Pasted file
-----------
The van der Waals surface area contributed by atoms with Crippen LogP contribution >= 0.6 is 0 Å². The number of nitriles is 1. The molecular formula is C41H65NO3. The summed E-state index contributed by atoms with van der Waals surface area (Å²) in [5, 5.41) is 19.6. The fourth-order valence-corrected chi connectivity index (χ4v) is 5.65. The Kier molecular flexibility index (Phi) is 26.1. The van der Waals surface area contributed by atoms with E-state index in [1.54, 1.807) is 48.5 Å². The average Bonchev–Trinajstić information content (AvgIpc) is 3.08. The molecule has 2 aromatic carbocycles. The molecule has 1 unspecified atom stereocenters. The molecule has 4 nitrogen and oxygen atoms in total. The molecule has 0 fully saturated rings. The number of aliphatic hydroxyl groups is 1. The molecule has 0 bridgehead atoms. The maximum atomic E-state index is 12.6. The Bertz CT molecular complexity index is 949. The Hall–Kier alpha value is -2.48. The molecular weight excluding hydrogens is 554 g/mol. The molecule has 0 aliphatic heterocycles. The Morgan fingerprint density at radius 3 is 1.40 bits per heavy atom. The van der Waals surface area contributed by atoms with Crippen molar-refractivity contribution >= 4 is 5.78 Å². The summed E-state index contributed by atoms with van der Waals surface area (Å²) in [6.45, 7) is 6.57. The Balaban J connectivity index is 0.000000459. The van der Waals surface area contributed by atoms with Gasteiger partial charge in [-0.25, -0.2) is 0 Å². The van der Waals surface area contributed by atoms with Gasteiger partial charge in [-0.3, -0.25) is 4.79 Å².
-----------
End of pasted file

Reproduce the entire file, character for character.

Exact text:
The van der Waals surface area contributed by atoms with Crippen LogP contribution >= 0.6 is 0 Å². The number of nitriles is 1. The molecular formula is C41H65NO3. The summed E-state index contributed by atoms with van der Waals surface area (Å²) in [5, 5.41) is 19.6. The fourth-order valence-corrected chi connectivity index (χ4v) is 5.65. The Kier molecular flexibility index (Phi) is 26.1. The van der Waals surface area contributed by atoms with E-state index in [1.54, 1.807) is 48.5 Å². The average Bonchev–Trinajstić information content (AvgIpc) is 3.08. The molecule has 2 aromatic carbocycles. The molecule has 1 unspecified atom stereocenters. The molecule has 4 nitrogen and oxygen atoms in total. The molecule has 0 fully saturated rings. The number of aliphatic hydroxyl groups is 1. The molecule has 0 bridgehead atoms. The maximum atomic E-state index is 12.6. The Bertz CT molecular complexity index is 949. The Hall–Kier alpha value is -2.48. The molecular weight excluding hydrogens is 554 g/mol. The molecule has 0 aliphatic heterocycles. The Morgan fingerprint density at radius 3 is 1.40 bits per heavy atom. The van der Waals surface area contributed by atoms with Crippen molar-refractivity contribution >= 4 is 5.78 Å². The summed E-state index contributed by atoms with van der Waals surface area (Å²) in [6.45, 7) is 6.57. The Balaban J connectivity index is 0.000000459. The van der Waals surface area contributed by atoms with Gasteiger partial charge in [-0.25, -0.2) is 0 Å². The van der Waals surface area contributed by atoms with Gasteiger partial charge in [-0.3, -0.25) is 4.79 Å².